“It [winning the Grand Final] was a good feeling. When you reflect back on the season and you see how much you put into it, how much Alex has put into it as a coach, it makes it all worthwhile. The Premiership is more rewarding, but that Grand Final win is always the cherry on the top. It’s the one that people remember, to be honest.”
As you might expect from a player who was originally a midfielder, Tumeth is very comfortable on the ball, and has earned a reputation as a ball-playing centre back. She credits the indoor five-a-side game with developing her skills, composure under pressure and physicality.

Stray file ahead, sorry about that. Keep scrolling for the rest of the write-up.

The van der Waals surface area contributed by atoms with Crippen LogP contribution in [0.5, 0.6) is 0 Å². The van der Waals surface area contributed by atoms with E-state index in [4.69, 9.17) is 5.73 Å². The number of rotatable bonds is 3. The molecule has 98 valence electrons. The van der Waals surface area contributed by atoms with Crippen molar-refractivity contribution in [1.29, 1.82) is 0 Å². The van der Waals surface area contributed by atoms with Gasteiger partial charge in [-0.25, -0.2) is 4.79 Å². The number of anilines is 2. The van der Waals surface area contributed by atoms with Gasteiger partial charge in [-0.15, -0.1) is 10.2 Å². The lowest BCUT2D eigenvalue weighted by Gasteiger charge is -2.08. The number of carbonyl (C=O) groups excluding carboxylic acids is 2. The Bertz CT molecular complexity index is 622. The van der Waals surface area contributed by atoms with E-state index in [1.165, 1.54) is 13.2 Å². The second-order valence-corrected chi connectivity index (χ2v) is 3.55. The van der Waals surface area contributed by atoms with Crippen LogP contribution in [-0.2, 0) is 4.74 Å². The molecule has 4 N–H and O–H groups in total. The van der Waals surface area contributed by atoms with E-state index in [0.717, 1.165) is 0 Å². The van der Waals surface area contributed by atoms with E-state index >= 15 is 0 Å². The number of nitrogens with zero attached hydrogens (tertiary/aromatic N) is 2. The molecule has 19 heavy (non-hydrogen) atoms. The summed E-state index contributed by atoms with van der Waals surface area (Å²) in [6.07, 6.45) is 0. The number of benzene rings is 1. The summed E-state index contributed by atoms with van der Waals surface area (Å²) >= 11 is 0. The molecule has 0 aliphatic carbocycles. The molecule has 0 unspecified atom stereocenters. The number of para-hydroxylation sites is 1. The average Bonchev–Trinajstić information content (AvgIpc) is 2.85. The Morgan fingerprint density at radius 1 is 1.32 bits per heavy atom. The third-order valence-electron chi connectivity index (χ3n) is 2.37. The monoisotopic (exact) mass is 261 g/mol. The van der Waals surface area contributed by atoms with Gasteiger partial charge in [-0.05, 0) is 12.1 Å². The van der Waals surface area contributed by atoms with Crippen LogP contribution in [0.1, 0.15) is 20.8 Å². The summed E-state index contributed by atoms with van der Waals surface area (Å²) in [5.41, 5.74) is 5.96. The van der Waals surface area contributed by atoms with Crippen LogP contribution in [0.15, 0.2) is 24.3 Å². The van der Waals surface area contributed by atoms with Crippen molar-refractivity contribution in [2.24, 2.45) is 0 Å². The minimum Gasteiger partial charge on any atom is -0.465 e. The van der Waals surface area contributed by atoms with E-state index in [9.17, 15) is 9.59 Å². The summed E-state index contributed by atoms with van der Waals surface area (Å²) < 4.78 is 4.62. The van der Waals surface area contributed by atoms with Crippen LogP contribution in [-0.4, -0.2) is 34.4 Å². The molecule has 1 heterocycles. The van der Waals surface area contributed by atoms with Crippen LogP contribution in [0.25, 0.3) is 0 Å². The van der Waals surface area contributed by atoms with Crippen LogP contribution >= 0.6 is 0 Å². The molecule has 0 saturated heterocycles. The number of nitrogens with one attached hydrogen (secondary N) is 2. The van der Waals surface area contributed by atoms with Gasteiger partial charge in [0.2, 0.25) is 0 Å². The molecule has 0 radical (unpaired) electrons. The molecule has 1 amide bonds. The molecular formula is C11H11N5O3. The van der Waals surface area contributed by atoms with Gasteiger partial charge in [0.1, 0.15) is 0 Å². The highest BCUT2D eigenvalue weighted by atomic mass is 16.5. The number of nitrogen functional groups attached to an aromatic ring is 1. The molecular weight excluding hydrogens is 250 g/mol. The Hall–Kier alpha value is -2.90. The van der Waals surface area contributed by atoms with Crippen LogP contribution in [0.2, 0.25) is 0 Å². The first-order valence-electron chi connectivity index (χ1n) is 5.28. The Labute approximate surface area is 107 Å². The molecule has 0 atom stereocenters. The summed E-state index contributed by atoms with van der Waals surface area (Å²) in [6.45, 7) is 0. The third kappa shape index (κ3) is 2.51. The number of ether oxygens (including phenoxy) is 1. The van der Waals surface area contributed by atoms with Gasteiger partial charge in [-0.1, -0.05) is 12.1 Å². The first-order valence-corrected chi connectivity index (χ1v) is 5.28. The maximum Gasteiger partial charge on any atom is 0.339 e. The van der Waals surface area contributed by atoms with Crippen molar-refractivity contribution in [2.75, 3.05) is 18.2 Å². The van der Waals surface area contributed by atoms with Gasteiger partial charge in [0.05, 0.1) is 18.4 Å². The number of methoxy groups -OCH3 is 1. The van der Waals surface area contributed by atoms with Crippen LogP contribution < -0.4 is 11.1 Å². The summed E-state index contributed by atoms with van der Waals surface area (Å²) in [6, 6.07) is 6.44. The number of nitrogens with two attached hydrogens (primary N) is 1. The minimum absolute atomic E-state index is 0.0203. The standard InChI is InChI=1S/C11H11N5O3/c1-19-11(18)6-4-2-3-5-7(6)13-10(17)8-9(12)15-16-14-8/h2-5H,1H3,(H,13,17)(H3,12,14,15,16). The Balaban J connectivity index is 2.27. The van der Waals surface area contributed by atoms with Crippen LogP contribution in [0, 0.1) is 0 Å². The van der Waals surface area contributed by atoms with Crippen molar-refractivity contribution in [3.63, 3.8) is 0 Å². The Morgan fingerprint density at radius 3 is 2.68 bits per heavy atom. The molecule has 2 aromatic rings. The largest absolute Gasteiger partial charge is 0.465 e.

“I started playing futsal when I was young, I went to Inner West Magic and honestly, fell in love with the game. At Inner West I just really loved how fast paced it was, I loved the physical contact aspect of the game, loved how you’re always involved”, she said.
“The things that futsal helps me with are my decision making, playing in tight spaces and my confidence on the ball. Physically, it is good in the way that you’re forced to make contact with opposition players, it does prepare you for those one on one challenges that you face as a defender.”
“I feel like there’s a stigma with centre backs, that you’re like the brick wall at the back, and that’s not me. I think being a technical centre back is a good thing and something you need, to have an integral role in playing out and starting the play. I really enjoy driving through, breaking lines and creating overloads, that’s probably a strength of my game, it’s not pinging balls 50 metres. Futsal’s made me a lot more confident on the ball.”